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On Our Bookshelves:
Endangered Pleasures

BOOK: Endangered Pleasures

AUTHOR: Barbara Holland

YEAR OF PUBLICATION: 1995

REVIEW:

When I am feeling worried, or busy, or harried by modern life, my list of things to do is long, the time I have to do them is short, and my smartphone Will Not Stop telling me how many e-mails, texts, and Facebook notices I have yet to look at…the simplest remedy is to shut off all electronic devices, pour myself a large cup of tea with milk and lots of sugar, and find something to read to put me in a better state of mind. Not my unread e-mails. Not the daily newspaper. Not one of the classics of world literature. Something calming and soothing…a childhood favorite, a novel I’ve read twenty times before, a cozy paperback mystery if I can find one that’s not too twee. Or, perhaps best of all, Endangered Pleasures, written by Barbara Holland “in defense of naps, bacon, martinis, profanity, and other indulgences.”

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This book will remind you, as it does me, of the good things in life, and how we ought to take the time to enjoy the simple pleasures. Now that sounds trite, but I can assure you, it’s not. Barbara Holland had a wicked sense of humor.  The book is written as a series of sweet and only slightly subversive essays, encouraging us not just to stop and smell the flowers, but to bring some home, along with a bottle of wine, some good cheese, and chocolate for dessert…and then to take to your bed with someone you like rather a lot, sleep late, call in sick the next day, and meet a friend out for a leisurely lunch.

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So, what other sorts of things should we appreciate? Breakfast. Bare feet. Naps. Our beds. Going out in cities: “San Francisco glitters; New Orleans pays jazz. Manhattan hums with a low, intense, steady thrumming sound, like high-tension wires, or as if giants were strumming their fingers on the bridge cables; it keeps out-of-towners awake in their hotel rooms.” Or staying in: “on a truly evil night in January when the highways are heaped with wreckage and the sleet hisses on the windowpanes, it’s a joy to call and cancel the plans and put on bedroom slippers.”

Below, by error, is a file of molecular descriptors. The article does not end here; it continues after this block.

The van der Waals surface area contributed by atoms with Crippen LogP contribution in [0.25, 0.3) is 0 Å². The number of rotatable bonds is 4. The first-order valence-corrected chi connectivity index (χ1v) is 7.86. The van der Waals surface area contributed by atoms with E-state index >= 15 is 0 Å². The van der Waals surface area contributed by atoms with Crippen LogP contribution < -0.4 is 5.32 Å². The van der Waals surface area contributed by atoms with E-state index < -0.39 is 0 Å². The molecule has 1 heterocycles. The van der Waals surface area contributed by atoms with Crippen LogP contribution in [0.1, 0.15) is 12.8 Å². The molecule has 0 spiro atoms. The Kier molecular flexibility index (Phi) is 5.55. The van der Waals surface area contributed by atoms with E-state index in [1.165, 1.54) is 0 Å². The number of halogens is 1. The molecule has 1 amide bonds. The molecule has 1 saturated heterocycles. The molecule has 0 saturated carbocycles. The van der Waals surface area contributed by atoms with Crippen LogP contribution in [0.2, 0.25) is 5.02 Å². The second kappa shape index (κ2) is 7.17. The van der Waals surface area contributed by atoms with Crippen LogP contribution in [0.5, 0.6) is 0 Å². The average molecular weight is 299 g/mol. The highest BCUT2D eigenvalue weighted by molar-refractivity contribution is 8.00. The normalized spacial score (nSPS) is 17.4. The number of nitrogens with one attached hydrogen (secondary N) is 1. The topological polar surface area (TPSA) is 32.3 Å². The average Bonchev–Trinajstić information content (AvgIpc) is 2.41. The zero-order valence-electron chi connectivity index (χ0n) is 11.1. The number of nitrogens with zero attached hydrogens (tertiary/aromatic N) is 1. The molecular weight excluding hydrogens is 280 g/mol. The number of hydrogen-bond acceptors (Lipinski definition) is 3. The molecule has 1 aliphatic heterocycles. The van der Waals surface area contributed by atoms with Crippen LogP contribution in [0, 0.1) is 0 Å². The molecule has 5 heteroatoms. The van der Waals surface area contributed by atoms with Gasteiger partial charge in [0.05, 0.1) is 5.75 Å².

What else? The songs of our youth. Dogs. Cats. Fire. Boats. Travel. She finds something to enjoy and treasure in all four seasons, in buying things, in saving money, in working, in not working, and even in getting older. Growing up and finding that at long last we “can stay up all night and eat cold pizza for breakfast. We can get credit cards and buy our own toys. We can take up with unsuitable friends and lovers and use bad words, or even bad grammar. No one can make us go to school, or wear a raincoat, or clean up our room, or remember to say thank you, or kiss Aunt Doris, or wash our hands, or be nice to our sister, or put away our toys, or hang up our jacket, or eat our turnips, or respect our elders. For a while, there, it’s glorious.”

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In short, it’s a gentle reminder to appreciate and enjoy what we have, to worry less about checking off boxes and accomplishing tasks, counting calories or Weight Watchers points, drinking filtered water, eating steamed broccoli, and generally behaving respectably and dutifully, being constantly caught up in doing more, moving faster, and working harder.

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Buy a few copies. One for yourself, one for your favorite person who is a little too busy, and one to give to the next person you see who needs a little cheering up. (Pay it forward. It certainly can’t hurt. And seek out pleasure where you can find it. It absolutely won’t hurt.)

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Barbara Holland herself lived until age 77, smoking cigarettes and drinking Scotch by the half-gallon, until the end.

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RATING (one to five whistles, with five being the best): 3.5 Whistles

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HOW TO PURCHASE: Amazon

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Laura LaVelle is an attorney and writer who lives in Connecticut, in a not quite 100-year-old house, along with her husband, two daughters, and a cockatiel.

Laura can be contacted at laura@newswhistle.com

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Lead-In Image Courtesy of Jen Bray Photography / Shutterstock.com